He talked about how his first business, launched in college, was sort of a fluke that grew from the fact that he enjoyed a good party. He and his friends would host what he called “insta-parties” where they would play some music, buy some beer, and celebrate just being around.
That led to others asking him to do parties for them, and by the time he graduated he sold a company that had 40 sound systems being put to use all over northern California.
“I started a business with zero money, in fact, tremendously in debt, and ended up selling that business when I graduated for more money than I had ever had in my entire life,” he said.
He encouraged the students there to get a good education and told them being an entrepreneur was not as hard as they might think, if they were tenacious.
“I’m a hick from Montana,” he said. “I grew up in cowboy boots, long hair; racing motorcycles. I am not a prototypical entrepreneur. If I can do it, I’m telling you that anybody in this room can do it.”
He may have called himself a “hick” but he graduated from Stanford and said college is a great place to learn the basics you need to succeed in business but warned the student to never let “school interfere with your education.”
He argued that you don’t need a big investment of outside capital to be successful.
“The reality is that you are much better off if you can do it on your own,” he said.
He told a story of how he first discovered that he didn’t realize he was supposed to be paying taxes when TNT Sound was getting off the ground. Eric then talked about how, after working as an investment banker, he joined a firm called MECA, which created tax preparation software that was eventually sold to H&R Block and is now called Tax Cut.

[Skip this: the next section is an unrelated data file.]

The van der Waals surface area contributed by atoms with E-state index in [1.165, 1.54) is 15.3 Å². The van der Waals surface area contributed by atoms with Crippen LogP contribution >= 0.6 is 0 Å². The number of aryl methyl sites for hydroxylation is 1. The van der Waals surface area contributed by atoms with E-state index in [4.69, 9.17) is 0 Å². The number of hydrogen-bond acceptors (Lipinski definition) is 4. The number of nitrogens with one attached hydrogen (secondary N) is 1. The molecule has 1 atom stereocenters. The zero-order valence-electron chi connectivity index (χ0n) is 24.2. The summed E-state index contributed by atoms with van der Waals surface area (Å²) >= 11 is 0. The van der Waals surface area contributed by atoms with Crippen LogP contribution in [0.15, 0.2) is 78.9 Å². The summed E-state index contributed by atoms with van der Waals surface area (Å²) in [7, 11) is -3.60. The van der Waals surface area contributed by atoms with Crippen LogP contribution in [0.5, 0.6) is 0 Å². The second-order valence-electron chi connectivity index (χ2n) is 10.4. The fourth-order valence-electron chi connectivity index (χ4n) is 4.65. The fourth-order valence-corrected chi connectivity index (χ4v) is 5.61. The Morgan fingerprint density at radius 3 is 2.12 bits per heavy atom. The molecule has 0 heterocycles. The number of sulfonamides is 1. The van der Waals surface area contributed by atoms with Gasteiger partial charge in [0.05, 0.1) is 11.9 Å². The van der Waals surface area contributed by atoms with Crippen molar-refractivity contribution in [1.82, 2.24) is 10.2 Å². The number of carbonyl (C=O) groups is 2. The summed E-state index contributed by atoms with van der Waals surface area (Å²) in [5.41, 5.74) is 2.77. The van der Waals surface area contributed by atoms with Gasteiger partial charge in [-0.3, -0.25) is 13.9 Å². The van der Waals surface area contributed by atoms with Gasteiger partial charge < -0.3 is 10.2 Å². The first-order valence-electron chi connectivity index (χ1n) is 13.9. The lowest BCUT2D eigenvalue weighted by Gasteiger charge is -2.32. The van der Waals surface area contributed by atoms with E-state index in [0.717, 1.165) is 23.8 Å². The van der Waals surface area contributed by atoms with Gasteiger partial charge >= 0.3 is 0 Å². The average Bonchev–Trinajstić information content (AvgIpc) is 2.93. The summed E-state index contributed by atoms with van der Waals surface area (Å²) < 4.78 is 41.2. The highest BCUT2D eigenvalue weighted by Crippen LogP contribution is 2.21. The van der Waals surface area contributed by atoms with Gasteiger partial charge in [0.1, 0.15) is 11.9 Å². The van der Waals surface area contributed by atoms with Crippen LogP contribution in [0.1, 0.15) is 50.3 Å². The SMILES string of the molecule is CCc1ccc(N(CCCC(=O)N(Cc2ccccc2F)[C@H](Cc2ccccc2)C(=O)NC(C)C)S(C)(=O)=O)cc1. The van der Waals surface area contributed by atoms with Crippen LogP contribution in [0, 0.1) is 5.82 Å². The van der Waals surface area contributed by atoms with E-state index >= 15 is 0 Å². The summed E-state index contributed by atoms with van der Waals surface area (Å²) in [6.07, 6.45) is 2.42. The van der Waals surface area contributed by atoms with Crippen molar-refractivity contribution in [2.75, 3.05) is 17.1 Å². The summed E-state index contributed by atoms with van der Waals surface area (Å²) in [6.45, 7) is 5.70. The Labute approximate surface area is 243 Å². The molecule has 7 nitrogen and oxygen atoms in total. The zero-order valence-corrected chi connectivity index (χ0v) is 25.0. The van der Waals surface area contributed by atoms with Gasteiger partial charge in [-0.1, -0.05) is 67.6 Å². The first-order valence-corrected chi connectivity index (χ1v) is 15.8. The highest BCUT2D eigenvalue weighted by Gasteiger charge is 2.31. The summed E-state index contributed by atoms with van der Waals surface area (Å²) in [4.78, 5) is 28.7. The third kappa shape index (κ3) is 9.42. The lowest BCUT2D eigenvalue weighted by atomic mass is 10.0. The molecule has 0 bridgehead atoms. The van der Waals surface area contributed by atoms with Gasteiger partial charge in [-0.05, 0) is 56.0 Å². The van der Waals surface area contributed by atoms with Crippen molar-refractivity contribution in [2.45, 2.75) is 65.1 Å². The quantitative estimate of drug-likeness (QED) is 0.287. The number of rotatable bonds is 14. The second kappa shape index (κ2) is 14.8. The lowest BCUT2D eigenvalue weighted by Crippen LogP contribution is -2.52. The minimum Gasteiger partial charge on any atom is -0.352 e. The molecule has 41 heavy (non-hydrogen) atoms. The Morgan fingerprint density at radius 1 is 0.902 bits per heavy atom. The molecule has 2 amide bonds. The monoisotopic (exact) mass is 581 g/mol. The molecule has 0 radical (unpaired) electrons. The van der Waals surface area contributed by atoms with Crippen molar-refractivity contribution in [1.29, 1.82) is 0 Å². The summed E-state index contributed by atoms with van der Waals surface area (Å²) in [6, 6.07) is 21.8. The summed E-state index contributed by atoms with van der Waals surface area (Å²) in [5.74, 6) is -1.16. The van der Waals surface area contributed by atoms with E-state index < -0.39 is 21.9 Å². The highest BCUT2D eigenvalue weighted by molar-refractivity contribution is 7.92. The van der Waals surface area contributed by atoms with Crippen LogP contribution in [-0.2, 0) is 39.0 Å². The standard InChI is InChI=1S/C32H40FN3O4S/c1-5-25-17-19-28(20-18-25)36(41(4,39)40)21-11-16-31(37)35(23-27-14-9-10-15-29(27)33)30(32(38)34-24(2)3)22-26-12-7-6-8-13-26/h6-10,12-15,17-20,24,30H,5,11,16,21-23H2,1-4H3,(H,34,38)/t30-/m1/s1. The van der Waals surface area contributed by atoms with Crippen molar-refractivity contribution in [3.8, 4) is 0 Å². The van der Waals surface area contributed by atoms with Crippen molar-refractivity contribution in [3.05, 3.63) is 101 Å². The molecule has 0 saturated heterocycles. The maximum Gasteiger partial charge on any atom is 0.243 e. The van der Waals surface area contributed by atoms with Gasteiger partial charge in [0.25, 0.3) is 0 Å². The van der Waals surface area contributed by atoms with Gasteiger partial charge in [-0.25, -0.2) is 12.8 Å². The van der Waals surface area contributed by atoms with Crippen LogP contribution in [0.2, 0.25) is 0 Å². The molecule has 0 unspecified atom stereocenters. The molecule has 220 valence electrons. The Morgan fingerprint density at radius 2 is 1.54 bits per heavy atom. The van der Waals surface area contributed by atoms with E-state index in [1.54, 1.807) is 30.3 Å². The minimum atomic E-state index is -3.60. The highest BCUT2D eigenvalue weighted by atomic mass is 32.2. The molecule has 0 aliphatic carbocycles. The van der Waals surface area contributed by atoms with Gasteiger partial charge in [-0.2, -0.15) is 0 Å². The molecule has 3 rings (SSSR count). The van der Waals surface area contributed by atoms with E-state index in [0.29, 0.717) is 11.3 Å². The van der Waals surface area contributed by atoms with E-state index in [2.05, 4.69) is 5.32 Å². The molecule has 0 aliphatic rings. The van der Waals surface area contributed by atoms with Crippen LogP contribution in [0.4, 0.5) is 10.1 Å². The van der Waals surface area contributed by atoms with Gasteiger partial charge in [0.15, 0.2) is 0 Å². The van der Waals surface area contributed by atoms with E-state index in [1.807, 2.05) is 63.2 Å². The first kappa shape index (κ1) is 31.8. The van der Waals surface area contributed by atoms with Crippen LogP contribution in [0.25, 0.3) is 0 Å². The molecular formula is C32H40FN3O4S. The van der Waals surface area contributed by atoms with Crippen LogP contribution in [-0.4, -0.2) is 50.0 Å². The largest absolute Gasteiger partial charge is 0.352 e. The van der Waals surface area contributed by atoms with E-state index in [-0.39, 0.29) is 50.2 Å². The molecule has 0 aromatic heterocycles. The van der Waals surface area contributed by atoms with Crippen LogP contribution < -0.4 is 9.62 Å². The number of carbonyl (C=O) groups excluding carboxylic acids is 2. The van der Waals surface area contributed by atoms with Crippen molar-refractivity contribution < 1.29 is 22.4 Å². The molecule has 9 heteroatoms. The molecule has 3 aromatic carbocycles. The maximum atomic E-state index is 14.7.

He said part of being successful is just learning how to sell.
“You are always, always selling,” he said. “Always. It’s not a bad thing in my mind. It’s not an evil thing.”
He said that he has pitched ideas for new ventures that became very successful, despite that fact that others told them they his ideas were awful.
“Trust your gut instinct,” he said. “Your gut instinct as an entrepreneur is generally, very, very good. Push hard. Be tenacious. Figure out how to sell it. If people buy it, then you know you have a good idea.”
He warned that there would be dark days as they tried to be successful. He said the entrepreneurs who have succeeded were the people who “had the ability to never accept failure; to keep powering through it. To say, ‘I believe. Let’s go. We are gonna make it. I’m not stopping.’”
- Steve Eaton